When I decided to take a year away from academia, one of my goals was to avoid the job market. For six years, fall was a time of anticipation and dread as I waited to see what jobs would be available. How many jobs this year? How many could I apply for? What were the application requirements? How would I balance teaching, research, and job applications? How much would I despise myself after I had all the rejections in hand?
I hated job season, but I couldn’t really hate it either. The drudgery of compiling applications, and the critical self-scrutiny that accompanied it, were tiresome, but applying was the only way to get an elusive tenure-track job. Thus, I prepared for the market by crafting (and recrafting) research and teaching statements, updating my CV, and writing letters for each position. These tasks took much time and effort.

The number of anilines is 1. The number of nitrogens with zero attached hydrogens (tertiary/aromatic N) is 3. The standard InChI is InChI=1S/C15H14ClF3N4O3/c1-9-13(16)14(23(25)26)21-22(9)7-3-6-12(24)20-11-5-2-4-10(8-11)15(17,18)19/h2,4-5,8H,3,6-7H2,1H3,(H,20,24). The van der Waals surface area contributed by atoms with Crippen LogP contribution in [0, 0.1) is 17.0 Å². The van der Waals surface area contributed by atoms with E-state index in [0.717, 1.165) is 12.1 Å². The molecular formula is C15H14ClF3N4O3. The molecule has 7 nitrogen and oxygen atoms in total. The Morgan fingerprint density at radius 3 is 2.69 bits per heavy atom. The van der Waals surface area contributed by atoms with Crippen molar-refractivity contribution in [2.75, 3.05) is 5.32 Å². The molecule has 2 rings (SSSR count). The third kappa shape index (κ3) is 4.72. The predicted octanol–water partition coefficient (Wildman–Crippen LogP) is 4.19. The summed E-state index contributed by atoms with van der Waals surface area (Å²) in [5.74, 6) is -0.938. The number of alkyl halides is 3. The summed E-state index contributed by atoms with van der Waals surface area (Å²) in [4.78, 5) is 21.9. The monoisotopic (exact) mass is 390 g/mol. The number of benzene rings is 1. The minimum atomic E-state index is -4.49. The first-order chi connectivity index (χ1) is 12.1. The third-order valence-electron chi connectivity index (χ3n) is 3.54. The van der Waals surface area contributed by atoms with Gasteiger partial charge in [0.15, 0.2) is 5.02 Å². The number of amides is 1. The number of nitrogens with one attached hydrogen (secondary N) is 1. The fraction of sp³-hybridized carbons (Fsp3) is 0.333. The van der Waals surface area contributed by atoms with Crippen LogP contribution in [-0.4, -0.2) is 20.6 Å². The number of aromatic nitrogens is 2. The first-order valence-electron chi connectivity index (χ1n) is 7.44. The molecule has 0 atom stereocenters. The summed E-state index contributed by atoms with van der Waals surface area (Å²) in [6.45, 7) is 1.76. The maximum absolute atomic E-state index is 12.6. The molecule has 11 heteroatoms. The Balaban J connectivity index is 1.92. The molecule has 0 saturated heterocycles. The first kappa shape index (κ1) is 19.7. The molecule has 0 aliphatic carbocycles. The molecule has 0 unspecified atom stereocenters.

Yet the most painful part of the process was asking recommenders for letters year after year. I tried to act confident and self-assured when I politely requested letters again and graciously accepted their assurances that this year (unlike other years) would be my year. I even garnered enough optimism to halfway believe them. That optimism required equal parts hope and delusion, and to muster those simultaneously took exhaustive amounts of mental and physical energy, without which I might not have applied to any jobs. With them, I faced sleepless nights and gut-wrenching anxiety. Hope and delusion pulled me through multiple job cycles. This cycle, however, was different because I was not “on the market.” I’d opted out.
When this fall rolled around, I felt no trepidation. I had no need to gird my optimism and stave off my anxiety. I did not have to look obsessively at the American Academy of Religion’s jobs site to see which new jobs were posted. I did not frantically search the H-Net job guide for some position that might be a good fit. I did not need to strategize with mentors about how best to showcase my talents to search committees.